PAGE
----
Nairobi Senator Mike Mbuvi Sonko is riding on populist pledges to shore up his bid for the Nairobi governor’s seat.
Thursday, the Jubilee Party nominees promised to do away with trade licences for small-scale traders and reduce land rates if Nairobians elect him the city governor.
Since he beat former Gatanga MP Peter Kenneth at the Jubilee Party nomination, Sonko has been on a mission to shed the boisterous tag of a rabble-rouser and project a more corporate image, complete with formal dressing.
To counter criticism that his ruffian style undermines his bid for the top job in the capital city, the maverick politician this week picked a chief executive, Vivo Energy boss Polycarp Igathe, to be his running mate, in an apparent effort to placate the elite, who would want assurance that his administration would be run by a manager.
But keen to ensure that he is still in touch with his grassroots fan base that is not impressed with elitism and which has propelled him this far, Sonko Thursday outlined what he would do in his first 100 days in office – should he be elected – that would resonate with ordinary mwananchi.
He promised that he would abolish the requirement for mama mbogas, hawkers, and other small traders to acquire business permits.
He further said he would reduce land rates and eliminate any fee paid by the traders who operate from shades owned by City Hall.
“In my first 100 days in office, I will abolish permits for mama mboga and hawkers and also reduce land rates,” the senator said as he promised Governor Evans Kidero a mother off all duels.
Dr Kidero was handed a direct ticket by ODM because he had no rivals. President Uhuru Kenyatta and his deputy, William Ruto, have made it clear the ruling coalition considers the Nairobi governor’s seat a prized target, with Mr Ruto attending Sonko’s unveiling of Mr Igathe on Wednesday.
Thursday, Opposition chief Raila Odinga termed Ruto’s endorsement of Sonko inconsequential. “Jogoo wa shamba haliwiki mjini. We will make sure that Jubilee does not win in Nairobi. County governments have not done much because a lot of money has been retained at the national level,” said Raila.
And Kidero laughed off his rival’s plans. “The issue of (Nairobi) governorship has really disturbed and bothered the Jubilee team but they have tried many projects that have failed. This is the last project and I know they will still fail,” he said.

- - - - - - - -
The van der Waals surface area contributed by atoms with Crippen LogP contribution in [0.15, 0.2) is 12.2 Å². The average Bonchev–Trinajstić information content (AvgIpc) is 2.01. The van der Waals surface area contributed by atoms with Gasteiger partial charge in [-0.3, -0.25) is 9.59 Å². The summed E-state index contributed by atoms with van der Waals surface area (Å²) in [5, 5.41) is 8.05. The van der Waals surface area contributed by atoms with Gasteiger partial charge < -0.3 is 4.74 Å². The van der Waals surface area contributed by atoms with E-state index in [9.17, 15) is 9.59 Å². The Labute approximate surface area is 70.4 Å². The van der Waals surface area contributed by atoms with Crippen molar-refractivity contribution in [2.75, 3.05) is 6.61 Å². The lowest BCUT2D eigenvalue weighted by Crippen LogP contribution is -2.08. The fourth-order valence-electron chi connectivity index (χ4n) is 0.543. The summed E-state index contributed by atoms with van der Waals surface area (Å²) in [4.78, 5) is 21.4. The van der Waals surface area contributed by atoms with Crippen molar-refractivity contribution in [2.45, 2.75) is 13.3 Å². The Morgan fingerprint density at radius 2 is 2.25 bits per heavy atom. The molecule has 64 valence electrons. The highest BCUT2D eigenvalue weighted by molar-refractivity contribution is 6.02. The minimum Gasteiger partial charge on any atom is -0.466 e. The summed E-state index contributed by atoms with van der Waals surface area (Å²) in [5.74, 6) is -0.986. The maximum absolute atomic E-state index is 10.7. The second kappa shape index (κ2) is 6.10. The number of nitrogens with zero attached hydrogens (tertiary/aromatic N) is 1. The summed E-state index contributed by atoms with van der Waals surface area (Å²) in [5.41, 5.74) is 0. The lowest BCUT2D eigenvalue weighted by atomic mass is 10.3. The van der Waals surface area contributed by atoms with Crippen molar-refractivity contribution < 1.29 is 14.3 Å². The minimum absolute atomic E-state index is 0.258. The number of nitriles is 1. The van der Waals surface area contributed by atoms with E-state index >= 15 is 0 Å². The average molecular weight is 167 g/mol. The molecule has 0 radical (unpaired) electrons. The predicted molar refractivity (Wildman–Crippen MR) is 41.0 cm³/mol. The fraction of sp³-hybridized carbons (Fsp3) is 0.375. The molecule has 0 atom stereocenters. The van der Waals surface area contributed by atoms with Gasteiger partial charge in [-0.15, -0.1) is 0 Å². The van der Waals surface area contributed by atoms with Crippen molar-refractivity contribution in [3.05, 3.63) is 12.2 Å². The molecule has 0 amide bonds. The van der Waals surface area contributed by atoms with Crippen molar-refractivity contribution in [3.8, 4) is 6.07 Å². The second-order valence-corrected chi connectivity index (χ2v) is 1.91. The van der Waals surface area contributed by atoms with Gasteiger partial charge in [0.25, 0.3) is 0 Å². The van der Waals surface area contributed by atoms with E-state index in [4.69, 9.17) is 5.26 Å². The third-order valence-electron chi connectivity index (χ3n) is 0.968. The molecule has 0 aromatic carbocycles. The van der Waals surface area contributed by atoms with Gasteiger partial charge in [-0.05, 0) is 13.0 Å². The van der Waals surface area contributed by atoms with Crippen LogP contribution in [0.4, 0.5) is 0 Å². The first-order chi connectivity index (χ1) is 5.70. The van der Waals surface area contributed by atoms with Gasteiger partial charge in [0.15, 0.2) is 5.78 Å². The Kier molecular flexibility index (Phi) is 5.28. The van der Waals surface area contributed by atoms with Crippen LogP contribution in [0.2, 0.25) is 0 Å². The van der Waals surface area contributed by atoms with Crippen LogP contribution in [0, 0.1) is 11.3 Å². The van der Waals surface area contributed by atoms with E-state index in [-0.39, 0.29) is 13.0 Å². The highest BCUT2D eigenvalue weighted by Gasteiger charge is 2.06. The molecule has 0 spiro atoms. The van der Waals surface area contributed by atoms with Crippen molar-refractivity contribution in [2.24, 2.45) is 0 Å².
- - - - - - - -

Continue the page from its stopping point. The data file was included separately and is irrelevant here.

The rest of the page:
Kidero added: “To circumvent Sonko’s weakness they had to pick Igathe, who has an illustrious career. I am sure Nairobians will give us another chance to finish our projects.”
But Sonko said if elected, City Hall would construct modern shades for small-scale traders and would not charge them a penny to use, unlike the current system where they are required to pay what is referred to us ‘goodwill’ that he termed steep.
Sonko has put together a team of technocratics and advisers who include lawyers, businessmen, and academics to compile his blue print, which he says will be launched soon.
“My manifesto is being worked on and we will outline the methods and the road map to transform Nairobi,” he said.
The senator has also vowed to repossess land meant for hawkers markets in areas such as Eastleigh and find investors to construct modern markets to address the hawkers’ plight and also train city county askaris afresh to stop the culture of harassing traders.
Sonko has undergone an image transformation. He has dropped his trademark ‘rugged’ look dress code as he seeks, not only to appeal to the lower classes but also to the middle and the upper classes, who perceive him as not corporate enough.
But things have changed. You are unlikely to see the Sonko who once went to see off the President at JKIA while wearing torn-rugged jeans or punch walls in a fit of fury or lie on the tarmac.
Sonko has a brand-new demeanour and is a man who chooses his words carefully unlike in the past when he could dismiss his critics and tell them off without minding his language.
Thursday, The Standard caught up with Sonko dressed in a black suit, white shirt, and striped tie in Karen, where he was holed up in a strategy meeting with Jubilee aspirants to devise strategies to wrest the city from Kidero.
“I have been holding meetings with both the winners and losers of the nominations for both parliamentary and civic seats and this is part of the meetings,” he said.
In the past, Sonko has caused an uproar after he appeared to suggest that he would convert the historical Uhuru Park into a parking lot to ease traffic congestion in the city centre, but the flamboyant senator now says he was misunderstood.
“I only suggested that we shall devise alternate routes that may see some of the matatus turn at Uhuru Park and avoid entering the CBD. We have to design new routes to facilitate free flow of transport in the city and its environs.”
Some of the senator’s critics also fear that hawkers will have a field day in the city centre and other shopping hubs such as Eastleigh, but he thinks otherwise.
“We have a proposal on how to address the issue of hawkers verses shop owners. We use the Bangkok, Thailand model where we close specific streets and allow hawkers to sell their wares. This will be done on specific times say from 6pm to midnight and weekends. This will be done in consultation with the other traders and road users.”
Sonko further says that he will drill boreholes in all estates and start an ambitious slum upgrading programme in which his administration will construct low-cost houses.